Historic Game? Watch out for the “Tweeners”

Featured Columnist
Posted Sep 13, 2007


Furman. The Citadel. Even Pacific. Start a conversation about Carolina football any fall, and then drop in those names. The result? Dread. This Saturday’s game between USC and South Carolina State is a historic first meeting in football between the two schools, but Gamecock fans don’t want the outcome to be too long remembered. USC can set yet another positive trend this weekend.

GamecockAnthem is pleased to welcome as a regular contributor a well-known name to long-time Gamecock fans, Jim Corbett. Jim is a USC graduate (twice), earning a BA in Broadcast Journalism in 1983, and a law degree in 1988. He worked two years as a news and sports anchor/reporter for the S.C. Network, and also ten years on the Gamecock Sports Network where he did scoreboard shows, features, and covered sports events. In 1985, he was named Radio Journalist of the Year by the Radio-Television News Directors' Association of the Carolinas. Corbett practices law in Columbia, while doing freelance play by play and covering occasional sports events. He has also contributed to Spurs & Feathers and the Free Times of Columbia, and while at USC he wrote for The Gamecock as well.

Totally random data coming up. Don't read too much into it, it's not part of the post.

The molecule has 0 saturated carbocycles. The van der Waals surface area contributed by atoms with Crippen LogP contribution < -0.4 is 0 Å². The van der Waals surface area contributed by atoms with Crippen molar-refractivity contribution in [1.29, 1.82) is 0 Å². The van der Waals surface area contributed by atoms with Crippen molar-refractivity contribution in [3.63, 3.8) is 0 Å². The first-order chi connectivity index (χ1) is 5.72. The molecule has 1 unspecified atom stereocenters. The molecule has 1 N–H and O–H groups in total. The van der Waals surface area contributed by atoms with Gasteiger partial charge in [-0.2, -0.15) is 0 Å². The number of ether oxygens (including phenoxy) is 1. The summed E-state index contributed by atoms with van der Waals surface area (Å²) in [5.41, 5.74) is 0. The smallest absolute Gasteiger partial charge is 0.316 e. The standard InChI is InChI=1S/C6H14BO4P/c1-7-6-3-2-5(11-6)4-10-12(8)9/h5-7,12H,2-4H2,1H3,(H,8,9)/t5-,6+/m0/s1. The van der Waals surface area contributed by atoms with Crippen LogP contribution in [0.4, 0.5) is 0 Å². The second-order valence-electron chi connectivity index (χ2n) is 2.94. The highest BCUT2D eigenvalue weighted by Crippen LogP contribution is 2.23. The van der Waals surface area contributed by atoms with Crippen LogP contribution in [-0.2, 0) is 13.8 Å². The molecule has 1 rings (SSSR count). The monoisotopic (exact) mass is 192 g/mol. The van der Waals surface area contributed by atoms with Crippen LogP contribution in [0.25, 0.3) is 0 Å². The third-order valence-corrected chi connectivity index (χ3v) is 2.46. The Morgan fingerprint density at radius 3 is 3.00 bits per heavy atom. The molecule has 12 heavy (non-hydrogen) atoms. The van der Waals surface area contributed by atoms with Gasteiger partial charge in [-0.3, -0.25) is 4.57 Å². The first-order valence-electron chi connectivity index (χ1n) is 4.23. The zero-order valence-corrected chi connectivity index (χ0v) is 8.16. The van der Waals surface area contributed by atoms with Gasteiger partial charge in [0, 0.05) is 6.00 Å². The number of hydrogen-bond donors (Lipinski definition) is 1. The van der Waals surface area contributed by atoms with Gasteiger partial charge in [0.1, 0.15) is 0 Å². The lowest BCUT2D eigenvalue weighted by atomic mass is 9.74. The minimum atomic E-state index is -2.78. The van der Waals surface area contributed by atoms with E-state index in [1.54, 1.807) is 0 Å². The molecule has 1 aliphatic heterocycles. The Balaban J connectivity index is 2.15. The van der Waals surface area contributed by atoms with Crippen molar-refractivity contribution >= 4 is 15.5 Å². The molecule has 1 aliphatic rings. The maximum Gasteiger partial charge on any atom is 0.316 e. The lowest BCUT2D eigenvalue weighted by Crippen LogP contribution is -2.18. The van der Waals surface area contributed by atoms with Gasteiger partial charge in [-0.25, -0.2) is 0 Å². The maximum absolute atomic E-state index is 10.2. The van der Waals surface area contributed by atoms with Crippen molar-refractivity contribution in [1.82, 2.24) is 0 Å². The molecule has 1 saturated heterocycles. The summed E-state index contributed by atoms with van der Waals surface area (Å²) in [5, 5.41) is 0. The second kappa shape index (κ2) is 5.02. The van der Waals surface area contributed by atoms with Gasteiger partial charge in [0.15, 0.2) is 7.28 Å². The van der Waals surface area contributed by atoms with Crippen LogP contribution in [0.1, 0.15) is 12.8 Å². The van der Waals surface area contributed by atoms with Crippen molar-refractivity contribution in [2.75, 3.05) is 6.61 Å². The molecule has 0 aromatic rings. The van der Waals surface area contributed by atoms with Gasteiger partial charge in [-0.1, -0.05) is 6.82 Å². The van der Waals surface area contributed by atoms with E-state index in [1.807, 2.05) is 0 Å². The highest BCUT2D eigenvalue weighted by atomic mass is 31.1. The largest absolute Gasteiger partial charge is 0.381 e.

USC’s football history has been marked by wins over “name teams” such as Florida, Tennessee, Georgia, Michigan, Notre Dame and even LSU. But among the wins have been some losses that mathematicians might expect, but football fans cannot tolerate.

That’s why this Saturday’s game with S.C. State, scheduled between traditional power Georgia and second ranked LSU, presents an opportunity. It’s a chance for change, and for the USC football team to show the Carolina fans that this “tweener” game may not be a win to be bragged about, but hopefully it won’t be an “all time” loss to be remembered.

It’s natural for USC fans to look past the “sure” win against the Bulldogs from Orangeburg, and look toward playing #2 LSU in Baton Rouge, a team playing more and more like a national champion each week. That thought is being resisted by the coaches and players.